Plumbers Don’t Know Nothin’

April 6, 2019

"We can do it for half the price a plumber would charge," said an ad on the radio as I was driving to work one morning. "Half the price a plumber would charge!" I thought, "If they aren't using plumbers, then who is doing the work?"

 

There is an old perception of the plumber being the butt of jokes, literally, with it hanging out as he's bent over working under a sink. Or that you don't have to know much to do what plumbers do.

 

"Water flows downhill and keep your fingers out of your mouth." Like any profession, there are always humorous stereotypes, but when I hear ads like the one on the radio, it makes me step back and wonder, "Does the average person really know-or even care to know what the difference is between some guy that can do the job, versus a "real" state-licensed journeyman plumber?"

 

I came face to face with this issue when a customer with a drain problem came into our office stressing the price difference between my company, and the other company she ended up using for the final repair of her drain. I know our market, and know we are fairly priced for our services, so I knew something else was going on. She brought a copy of the invoice and proposal from the other company. It all looked professional, but I suspected these weren't plumbers.

 

So I went on the Washington State Labor and Industries website and typed in the technician's name. It turned out that the other company’s “plumber” was actually a two-year “Plumbing Trainee” and his trainee card had expired four years ago. Plus, he had an infraction the year it expired! I investigated the company and found out that the owner was also a trainee, with an expired license, as well.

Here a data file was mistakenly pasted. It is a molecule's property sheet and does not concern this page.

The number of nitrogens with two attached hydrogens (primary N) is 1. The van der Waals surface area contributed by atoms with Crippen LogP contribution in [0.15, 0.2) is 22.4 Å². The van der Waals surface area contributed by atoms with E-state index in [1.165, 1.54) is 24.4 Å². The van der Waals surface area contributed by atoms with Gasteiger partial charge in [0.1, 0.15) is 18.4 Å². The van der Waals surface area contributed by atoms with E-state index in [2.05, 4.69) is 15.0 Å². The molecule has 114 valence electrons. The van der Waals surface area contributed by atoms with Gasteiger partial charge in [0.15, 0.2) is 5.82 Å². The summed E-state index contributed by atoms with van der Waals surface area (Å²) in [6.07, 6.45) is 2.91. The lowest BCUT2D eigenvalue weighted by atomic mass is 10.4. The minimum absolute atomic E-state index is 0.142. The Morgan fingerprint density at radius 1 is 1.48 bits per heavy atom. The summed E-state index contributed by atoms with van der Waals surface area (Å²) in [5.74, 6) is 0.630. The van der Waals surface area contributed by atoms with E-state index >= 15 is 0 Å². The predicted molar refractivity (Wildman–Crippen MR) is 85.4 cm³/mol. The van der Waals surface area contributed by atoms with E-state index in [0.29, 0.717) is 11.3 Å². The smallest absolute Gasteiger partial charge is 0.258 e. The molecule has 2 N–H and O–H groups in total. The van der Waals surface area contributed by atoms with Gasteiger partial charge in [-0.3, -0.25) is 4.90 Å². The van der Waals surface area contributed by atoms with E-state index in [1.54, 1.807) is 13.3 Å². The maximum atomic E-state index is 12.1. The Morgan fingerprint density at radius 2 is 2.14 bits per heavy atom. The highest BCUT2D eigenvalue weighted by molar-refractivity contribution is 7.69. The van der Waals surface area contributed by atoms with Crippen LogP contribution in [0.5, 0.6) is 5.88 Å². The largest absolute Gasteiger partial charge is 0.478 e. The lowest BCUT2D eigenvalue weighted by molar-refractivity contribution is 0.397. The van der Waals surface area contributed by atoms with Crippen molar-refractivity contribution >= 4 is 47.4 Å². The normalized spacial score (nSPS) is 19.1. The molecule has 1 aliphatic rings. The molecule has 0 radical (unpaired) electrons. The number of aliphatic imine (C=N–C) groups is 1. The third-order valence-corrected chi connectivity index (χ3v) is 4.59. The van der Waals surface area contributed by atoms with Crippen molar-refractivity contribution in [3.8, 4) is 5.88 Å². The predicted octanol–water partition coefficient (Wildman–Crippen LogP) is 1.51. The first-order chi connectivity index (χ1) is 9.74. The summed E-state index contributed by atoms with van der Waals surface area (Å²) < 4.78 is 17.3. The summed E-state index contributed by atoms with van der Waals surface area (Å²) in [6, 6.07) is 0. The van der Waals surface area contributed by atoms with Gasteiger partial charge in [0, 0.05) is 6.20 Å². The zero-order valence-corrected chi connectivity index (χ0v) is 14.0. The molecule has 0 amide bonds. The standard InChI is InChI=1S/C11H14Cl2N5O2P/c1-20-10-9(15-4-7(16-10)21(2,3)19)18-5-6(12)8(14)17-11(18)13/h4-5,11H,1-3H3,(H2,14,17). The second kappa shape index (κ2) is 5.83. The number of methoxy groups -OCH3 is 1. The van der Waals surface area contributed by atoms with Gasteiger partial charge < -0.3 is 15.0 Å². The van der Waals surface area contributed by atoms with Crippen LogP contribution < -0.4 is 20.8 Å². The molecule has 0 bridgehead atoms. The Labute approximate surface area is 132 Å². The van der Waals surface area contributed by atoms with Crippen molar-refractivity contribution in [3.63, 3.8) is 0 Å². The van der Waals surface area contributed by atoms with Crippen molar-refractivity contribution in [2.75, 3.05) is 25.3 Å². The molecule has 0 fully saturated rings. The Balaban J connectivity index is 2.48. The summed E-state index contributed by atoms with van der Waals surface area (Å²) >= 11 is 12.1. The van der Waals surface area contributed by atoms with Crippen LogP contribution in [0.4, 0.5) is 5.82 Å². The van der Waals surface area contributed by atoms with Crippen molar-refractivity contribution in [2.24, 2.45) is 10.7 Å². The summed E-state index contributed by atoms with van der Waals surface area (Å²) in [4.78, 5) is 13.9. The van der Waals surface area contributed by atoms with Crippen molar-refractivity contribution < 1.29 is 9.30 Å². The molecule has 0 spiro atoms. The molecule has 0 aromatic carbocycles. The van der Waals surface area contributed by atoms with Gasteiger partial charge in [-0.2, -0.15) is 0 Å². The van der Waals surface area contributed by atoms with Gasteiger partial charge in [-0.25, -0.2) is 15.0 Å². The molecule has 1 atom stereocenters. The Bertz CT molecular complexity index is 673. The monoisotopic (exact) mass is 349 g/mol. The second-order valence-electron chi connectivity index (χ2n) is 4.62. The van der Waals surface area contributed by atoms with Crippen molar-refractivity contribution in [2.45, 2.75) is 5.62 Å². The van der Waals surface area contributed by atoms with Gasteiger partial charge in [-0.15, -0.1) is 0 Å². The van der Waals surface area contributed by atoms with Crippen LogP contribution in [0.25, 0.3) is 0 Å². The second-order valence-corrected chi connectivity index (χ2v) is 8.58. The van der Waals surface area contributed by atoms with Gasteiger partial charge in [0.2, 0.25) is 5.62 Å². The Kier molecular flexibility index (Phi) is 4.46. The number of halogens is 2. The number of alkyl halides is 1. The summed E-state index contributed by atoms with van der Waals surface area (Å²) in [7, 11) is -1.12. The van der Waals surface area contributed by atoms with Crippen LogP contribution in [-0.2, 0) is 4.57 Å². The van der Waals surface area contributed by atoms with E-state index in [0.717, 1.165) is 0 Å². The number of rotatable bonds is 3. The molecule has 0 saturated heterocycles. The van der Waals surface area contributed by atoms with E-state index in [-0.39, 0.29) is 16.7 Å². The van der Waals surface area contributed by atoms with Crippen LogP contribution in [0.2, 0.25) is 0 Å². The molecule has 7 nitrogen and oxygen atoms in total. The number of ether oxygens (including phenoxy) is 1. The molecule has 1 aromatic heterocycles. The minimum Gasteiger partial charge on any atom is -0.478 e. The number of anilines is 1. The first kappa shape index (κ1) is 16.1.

Who cares, right? I mean they did the job and it works ... at least for now. The fact this person had an expired license makes me think it's unlikely this job was permitted and inspected.

 

"Plumbers protect the health and safety of the public." Sound like an exaggeration? Two thousand years ago, the Romans realized that fresh water supply and waste water removal was linked to the overall health of the city and built aqueducts and sewers.

 

If you've ever been to a developing country you may experience firsthand how a lack of knowledge and good practices plays out. Oftentimes waste water is mishandled, negatively affecting water quality and the surrounding environment. Today, technology has advanced to a much higher degree of responsibility and demand on the plumber. In the State of Washington, plumbers and apprentices are not allowed to work on plumbing without being state licensed. When permits aren't pulled and laborers instead of licensed tradesmen are used, it makes me wonder. What other corners are being cut that would allow a price to be dropped so far below what plumbers typically charge to do a job right?

 

Licensed Plumbers and Trainees are required to know and learn the Uniform Plumbing Code. We know what causes botulism in a dishwasher, so there is a code for that. We've figured out why showers scald when you flush a toilet, ·or the cause of sewer gas smell that makes a family sick, and there are codes for those as well.

 

Poor plumbing practices can cause unnecessary repairs, property damage, illness, or loss of life. When I see questionable practices I have to admit, I get a little nervous for the people who live with the system and don't know what the cheaper guy didn't do or didn't know he was supposed to do.